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Graeco-Roman Rhetorical Reading of the Farewell Discourse

Graeco-Roman Rhetorical Reading of the Farewell Discourse

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Hardback

£170.00

Publisher: Bloomsbury Publishing PLC
ISBN: 9780567041845
Number of Pages: 256
Published: 09/06/2006
Width: 15.6 cm
Height: 23.4 cm
"The Farewell Discourse" (John 13-17) is an unique and climactic portion of "John's Gospel", which serves as a hinge on which the entire Gospel narrative pivots from Jesus' public ministry to his Passion. Shallow readings of this Discourse often pass over or ignore significant aspects of the text, especially the instruction and preparation Jesus was giving, both in words and actions, to make ready his disciples to continue his mission to the world after his departure. Other readings (notably form-critical) see the text as disarranged and therefore not a coherent whole. A thorough analysis employing the elements of Greco-Roman rhetoric has shown that there is a rhetorical dimension to the Discourse which makes sense of the text as a coherent whole. "The Farewell Discourse" was found to follow a rhetorical arrangement which gives a literary explanation to some assumed form-critical problems, such as the ending at 14:31. Not only does this rhetorical structure give appropriate closure and transition with movement from one topic to another, it does so with a chiastic arrangement of the major topics. Jesus is presented by the evangelist, with his words and actions, defining and modeling what his disciples are to be in their own soon-approaching ministry to the community of believers and to the world. He is shown giving persuasive words of comfort, encouragement, instruction, and motivation to his disciples as he prepares them to continue his mission after his departure.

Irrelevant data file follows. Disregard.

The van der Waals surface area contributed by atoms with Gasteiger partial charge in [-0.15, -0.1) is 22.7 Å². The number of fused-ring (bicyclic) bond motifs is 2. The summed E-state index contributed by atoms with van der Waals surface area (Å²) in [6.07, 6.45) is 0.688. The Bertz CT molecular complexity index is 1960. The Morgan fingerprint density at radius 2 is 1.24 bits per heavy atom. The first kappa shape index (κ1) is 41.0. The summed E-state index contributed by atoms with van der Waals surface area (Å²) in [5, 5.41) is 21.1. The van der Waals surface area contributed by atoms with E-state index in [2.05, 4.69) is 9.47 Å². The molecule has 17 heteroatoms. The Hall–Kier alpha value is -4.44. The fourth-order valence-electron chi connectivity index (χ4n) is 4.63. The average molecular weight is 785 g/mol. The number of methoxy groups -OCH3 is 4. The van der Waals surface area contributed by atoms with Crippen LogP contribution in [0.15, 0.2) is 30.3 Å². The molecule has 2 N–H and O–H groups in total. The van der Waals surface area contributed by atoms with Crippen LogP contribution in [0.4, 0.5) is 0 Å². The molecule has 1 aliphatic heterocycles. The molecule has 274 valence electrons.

The Rev. Dr. John C. Stube

The Rev. Dr. John C. Stube is a Lutheran Parish pastor. He has served congregations in Colorado, Utah, and currently in Fort Wayne, Indiana.

"This reader found particularly interesting Stube's presentation of ethos (character), pathos (disposition of the listener) and logos (the actual argument) all leading to persuasion. His ability to take elements from classical rhetoric and apply them to these chapters, if nothing more, can be fascinating(...) Stube's work offers much to ponder and to include in any effort to understand and teach this fascinating document." --Sanford Lakoff "Novum Testamentum "

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